Thin cows require a higher energy ration to improve body condition before winter sets in. A cow that has a condition score of two, (200 pounds lighter than optimal) doesn’t have the fat cover that is needed for insulation and they can’t tolerate the colder temperatures. More feed will be needed for a thin animal to keep warm compared to a cow in good shape. One researcher estimated an additional 1400 pounds of hay is needed over the winter just to keep the animal warm. If hay is valued at six cents a pound, that is an additional cost of $84.
If there are thin cows in the herd, wean the calves now. The nutritional requirements of a dry cow is 25% lower than that of a lactating beef cow. If placed on a good quality pasture, weight gain is possible. Supplementing 3 to 4 pounds of grain every second day will also help.
Split the thin animals from the herd and into a different pen or paddock and feed them grain along with a good quality hay. Older cows, timid cows, and the first calf heifers often can’t compete in a large group and are forced to eat the lower quality feeds that remain after the main herd has moved away from the feeding area. If an extra pen is not available, move the thin animals in with the growing replacement heifers.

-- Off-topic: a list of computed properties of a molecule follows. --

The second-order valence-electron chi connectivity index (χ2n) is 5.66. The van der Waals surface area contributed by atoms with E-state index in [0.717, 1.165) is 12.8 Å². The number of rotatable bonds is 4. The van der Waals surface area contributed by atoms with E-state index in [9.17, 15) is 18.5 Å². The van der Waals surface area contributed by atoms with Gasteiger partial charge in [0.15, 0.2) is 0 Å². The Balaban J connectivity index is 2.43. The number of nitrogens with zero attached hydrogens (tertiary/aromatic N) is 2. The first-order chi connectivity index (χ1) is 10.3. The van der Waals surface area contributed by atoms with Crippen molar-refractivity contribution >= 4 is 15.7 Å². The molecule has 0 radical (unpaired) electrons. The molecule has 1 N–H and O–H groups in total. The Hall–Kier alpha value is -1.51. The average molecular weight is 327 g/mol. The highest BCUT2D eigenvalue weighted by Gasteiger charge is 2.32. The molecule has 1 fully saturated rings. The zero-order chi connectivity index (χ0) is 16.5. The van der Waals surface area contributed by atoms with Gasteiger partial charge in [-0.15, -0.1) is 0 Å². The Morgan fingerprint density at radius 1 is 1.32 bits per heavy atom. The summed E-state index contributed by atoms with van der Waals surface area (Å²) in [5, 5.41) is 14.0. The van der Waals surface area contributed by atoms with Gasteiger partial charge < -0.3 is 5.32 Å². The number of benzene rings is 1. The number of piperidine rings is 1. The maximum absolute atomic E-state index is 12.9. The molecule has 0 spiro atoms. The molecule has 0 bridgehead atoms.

Thin cows are prone to have more calving problems compared to cows in good condition. The number of difficult calvings may increase because the cow does not have the muscle strength needed to deliver the calf. With limited feed intake right after calving energy intake is usually limited. To make up the energy deficiency, fat is mobilized off the back of the cow. Thin cows can’t mobilize fat, resulting in decreased milk production that in turn negatively impacts calf growth rate.
It is difficult to have a cow gain weight after calving because of the high nutritional requirement. Thin cows take longer to cycle and may not be ready for the bull when they are turned out. First service conception rates with thin cows is lower than that of cows that are in good condition.
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